Let’s play a game. You are stranded on an island. You have circled the perimeter of the island and have climbed to the highest point on the island. In your exploration, you find that there are no people on the island and not a single sign of animal life anywhere. Birds do not travel to the island and you haven’t noticed a fish in the ocean for days. The only living things on the island are palm trees filled with coconuts. You would like to eat the coconuts so you could survive, but the island is completely void of rocks to help you bust them open. The coconuts fall from the trees onto soft sand and never have a chance to break open. Just as you are about to resort to eating your own arm for survival purposes, you come across a magic lamp deep in the center of the island. The magic lamp is gold in color, glinting in the sun, and has the name “Charles Darwin” etched in the metal. You rub the lamp, expecting a large, blue, floating genie to appear. Nothing. You quickly drop the lamp as your hands begin to tingle and mutate right before your eyes. Here’s the game: what do your hands need to transform into in order for you to survive on the deserted island? If you guessed “cheese burgers” you are wrong for that will only bring you brief satisfaction. If you guessed “coconut crab claws” you are correct for that will give you the ability to crack open all the coconuts on the island.
The coconut crab is known as the world’s strongest crustacean. These crabs live in islands near the Indian and Pacific oceans. For a crustacean, they can get pretty big measuring at about 3.5 feet and weighing about 10 pounds. Scientists have measured the grip strength of these armored monsters by using a steel rod complete with force measuring sensors. The largest coconut crabs clocked in a grip strength of 3300 Newtons–That is more than 10 times the average human grip strength and slightly under the strength of a lion’s jaw!
So why did this crab develop such strong claws? Well, much like our stranded island game above, the crab’s main food source was coconuts and in order to eat these coconuts they needed strong claws to break them open. These crabs have been known to drop the coconuts onto hard surfaces, whack them with their claws, and even crack them wide open with their incredible grip strength. Recent studies show that these crabs are also interested in bird meat. Coconut crabs have been spotted sneaking up on birds while they roost on low-hanging branches and, once in reach, they grip their wings with their powerful claws and break their wings. This causes the bird to fall to the ground where the crab can feast without fear of the bird flying away. Some scientists hypothesize that these dominant crabs will invoke fear in other ground nesting species on the islands and perhaps, over a long period of time, cause evolution to change the shape or behavior of these coconut crab prey. For this is the dance of evolution, beneficial traits survive and pass on their desired traits to the next generations while the others die.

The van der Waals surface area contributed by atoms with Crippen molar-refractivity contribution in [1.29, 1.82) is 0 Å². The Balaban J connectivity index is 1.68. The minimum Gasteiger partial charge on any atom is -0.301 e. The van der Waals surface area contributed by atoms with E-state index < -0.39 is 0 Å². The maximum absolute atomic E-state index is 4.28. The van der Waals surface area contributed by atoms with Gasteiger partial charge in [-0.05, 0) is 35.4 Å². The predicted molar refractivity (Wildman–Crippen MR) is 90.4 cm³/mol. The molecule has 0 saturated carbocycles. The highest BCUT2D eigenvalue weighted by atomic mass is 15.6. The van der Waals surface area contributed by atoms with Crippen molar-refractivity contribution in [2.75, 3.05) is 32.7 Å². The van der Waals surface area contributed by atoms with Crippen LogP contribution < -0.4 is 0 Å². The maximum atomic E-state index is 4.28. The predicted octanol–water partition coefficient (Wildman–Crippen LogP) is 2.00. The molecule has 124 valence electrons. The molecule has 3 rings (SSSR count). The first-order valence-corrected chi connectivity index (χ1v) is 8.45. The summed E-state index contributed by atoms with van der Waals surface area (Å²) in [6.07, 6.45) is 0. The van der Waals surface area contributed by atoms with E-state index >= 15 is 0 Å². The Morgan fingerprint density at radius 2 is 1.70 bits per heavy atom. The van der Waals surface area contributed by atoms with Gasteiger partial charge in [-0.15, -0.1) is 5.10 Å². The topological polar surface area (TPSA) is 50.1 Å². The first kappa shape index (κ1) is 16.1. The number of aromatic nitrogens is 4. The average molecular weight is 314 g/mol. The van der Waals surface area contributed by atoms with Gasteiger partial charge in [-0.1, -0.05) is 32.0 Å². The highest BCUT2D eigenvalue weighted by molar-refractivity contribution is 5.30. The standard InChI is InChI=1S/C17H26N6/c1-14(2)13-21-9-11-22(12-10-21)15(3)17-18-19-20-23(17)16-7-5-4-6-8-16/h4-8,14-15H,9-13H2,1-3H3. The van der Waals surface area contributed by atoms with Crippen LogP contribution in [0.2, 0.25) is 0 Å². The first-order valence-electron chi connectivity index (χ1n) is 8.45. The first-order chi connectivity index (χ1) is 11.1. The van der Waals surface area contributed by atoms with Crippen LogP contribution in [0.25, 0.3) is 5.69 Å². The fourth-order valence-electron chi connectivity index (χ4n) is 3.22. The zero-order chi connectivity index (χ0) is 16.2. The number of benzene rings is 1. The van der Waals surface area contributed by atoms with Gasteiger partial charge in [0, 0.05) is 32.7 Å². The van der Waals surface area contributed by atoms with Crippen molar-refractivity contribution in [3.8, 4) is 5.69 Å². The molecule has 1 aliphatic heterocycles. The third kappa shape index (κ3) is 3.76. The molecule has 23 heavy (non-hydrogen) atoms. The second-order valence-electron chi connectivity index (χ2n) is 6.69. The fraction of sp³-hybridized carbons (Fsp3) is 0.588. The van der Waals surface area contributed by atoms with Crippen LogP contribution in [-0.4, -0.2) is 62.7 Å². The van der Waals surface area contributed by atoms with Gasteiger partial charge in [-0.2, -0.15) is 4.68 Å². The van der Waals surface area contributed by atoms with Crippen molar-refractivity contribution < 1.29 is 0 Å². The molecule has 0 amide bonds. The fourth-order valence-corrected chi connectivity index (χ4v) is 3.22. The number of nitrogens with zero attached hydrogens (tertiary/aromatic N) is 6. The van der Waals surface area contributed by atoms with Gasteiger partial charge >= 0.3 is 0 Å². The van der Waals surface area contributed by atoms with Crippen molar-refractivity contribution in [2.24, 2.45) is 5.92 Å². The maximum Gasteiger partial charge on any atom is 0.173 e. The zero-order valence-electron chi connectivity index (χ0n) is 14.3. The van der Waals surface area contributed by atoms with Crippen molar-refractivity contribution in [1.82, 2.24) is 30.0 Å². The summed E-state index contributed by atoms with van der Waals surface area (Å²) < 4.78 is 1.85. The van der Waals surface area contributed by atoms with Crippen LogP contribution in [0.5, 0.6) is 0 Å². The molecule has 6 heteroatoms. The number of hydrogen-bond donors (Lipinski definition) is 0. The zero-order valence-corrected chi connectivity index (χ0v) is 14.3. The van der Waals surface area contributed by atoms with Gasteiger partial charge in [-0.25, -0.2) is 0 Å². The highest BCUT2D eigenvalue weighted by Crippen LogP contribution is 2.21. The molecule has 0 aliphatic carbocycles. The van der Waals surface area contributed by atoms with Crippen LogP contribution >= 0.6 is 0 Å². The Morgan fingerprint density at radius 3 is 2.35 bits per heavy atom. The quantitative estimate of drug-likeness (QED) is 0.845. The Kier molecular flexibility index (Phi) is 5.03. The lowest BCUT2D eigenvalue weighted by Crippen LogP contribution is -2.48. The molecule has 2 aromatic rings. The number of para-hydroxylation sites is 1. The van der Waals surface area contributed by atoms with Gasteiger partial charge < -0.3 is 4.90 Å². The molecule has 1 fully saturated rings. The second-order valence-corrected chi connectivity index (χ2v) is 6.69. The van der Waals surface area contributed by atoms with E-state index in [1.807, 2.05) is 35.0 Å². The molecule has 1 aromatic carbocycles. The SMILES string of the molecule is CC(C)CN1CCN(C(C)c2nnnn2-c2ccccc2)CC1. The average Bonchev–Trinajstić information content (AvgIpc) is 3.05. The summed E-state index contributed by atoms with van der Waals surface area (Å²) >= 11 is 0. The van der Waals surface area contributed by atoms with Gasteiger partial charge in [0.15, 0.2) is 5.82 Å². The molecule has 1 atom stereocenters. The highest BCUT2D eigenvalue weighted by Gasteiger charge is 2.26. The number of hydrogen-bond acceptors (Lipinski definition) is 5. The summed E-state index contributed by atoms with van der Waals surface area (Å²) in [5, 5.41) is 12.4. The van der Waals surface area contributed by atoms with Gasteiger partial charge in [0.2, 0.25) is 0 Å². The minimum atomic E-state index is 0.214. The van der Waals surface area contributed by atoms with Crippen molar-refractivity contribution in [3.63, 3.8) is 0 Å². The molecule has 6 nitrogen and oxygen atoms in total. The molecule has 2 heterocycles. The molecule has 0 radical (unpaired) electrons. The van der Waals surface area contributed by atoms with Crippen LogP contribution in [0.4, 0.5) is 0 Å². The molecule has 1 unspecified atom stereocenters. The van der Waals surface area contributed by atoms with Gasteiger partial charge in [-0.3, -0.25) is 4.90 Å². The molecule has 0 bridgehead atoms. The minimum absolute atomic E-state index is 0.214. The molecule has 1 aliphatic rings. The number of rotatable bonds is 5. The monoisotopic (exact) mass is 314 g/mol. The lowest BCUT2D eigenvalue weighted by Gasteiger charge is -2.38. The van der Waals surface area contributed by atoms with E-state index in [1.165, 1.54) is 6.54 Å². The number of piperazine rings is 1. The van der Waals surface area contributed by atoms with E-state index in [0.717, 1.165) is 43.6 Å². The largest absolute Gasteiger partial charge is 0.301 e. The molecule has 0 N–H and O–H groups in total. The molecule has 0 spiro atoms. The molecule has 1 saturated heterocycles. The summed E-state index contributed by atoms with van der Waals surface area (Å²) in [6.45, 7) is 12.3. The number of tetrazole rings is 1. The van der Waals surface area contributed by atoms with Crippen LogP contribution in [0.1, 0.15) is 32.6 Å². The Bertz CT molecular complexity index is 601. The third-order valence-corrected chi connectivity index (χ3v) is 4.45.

Now, back to our evolutionary mash-up of the Northern Lampfish. Last time, we left our lampfish with an extended body lined with electrocytes (the electricity forming cells found in electric eels). Now we will give our vulnerable prey the claws of a coconut crab! This new trait will give the crab an added defensive and offensive strategy. Predators that try to sneak attack it might find themselves in the powerful grasp of its coconut crab claws. Plus, these armored claws give the predators less vulnerable surface area to exploit and attack on the lampfish. The lampfish will now also have an effective way to snatch prey of its own. Certain birds were once predators of the lampfish, but now that it has large claws, maybe it will tear a page out of the coconut crab’s book and eat bird meat. As the lampfish develops more defensive and offensive traits, other species within the oceanic ecosystem will surely change with time as well. Some predators will be forced to seek out other sources of food while others might find themselves on the lampfish’s menu. But in order for our lampfish to shift from ultimate prey to untouchable prey, we need to give it a better adaptation to deter the massive predators like sharks and whales. A Great White Shark’s jaw can produce a force of about 17000 Newtons, much larger than the coconut crab claw force of 3300 Newtons. The lampfish is still outmatched when put head-to-head with large predators. Stay tuned as next week I give our Northern Lampfish one final adaptation that will make it the ultimate untouchable prey of the ocean.
If you read this whole blog post, you are my hero! Thanks for reading. Please feel free to leave me a comment and feedback below. Also, let me know if there is any particular science topic you would like me to look at “through green tinted glasses” and I will write about it. *Also, stay tuned as next week I unveil the full evolutionary mash-up of the Northern Lampfish complete with beautiful artistic interpretations by some skilled artists.
Scholastic. Science World Current Science Magazine. March 6, 2017. Volume 73, Number 9, Page 5.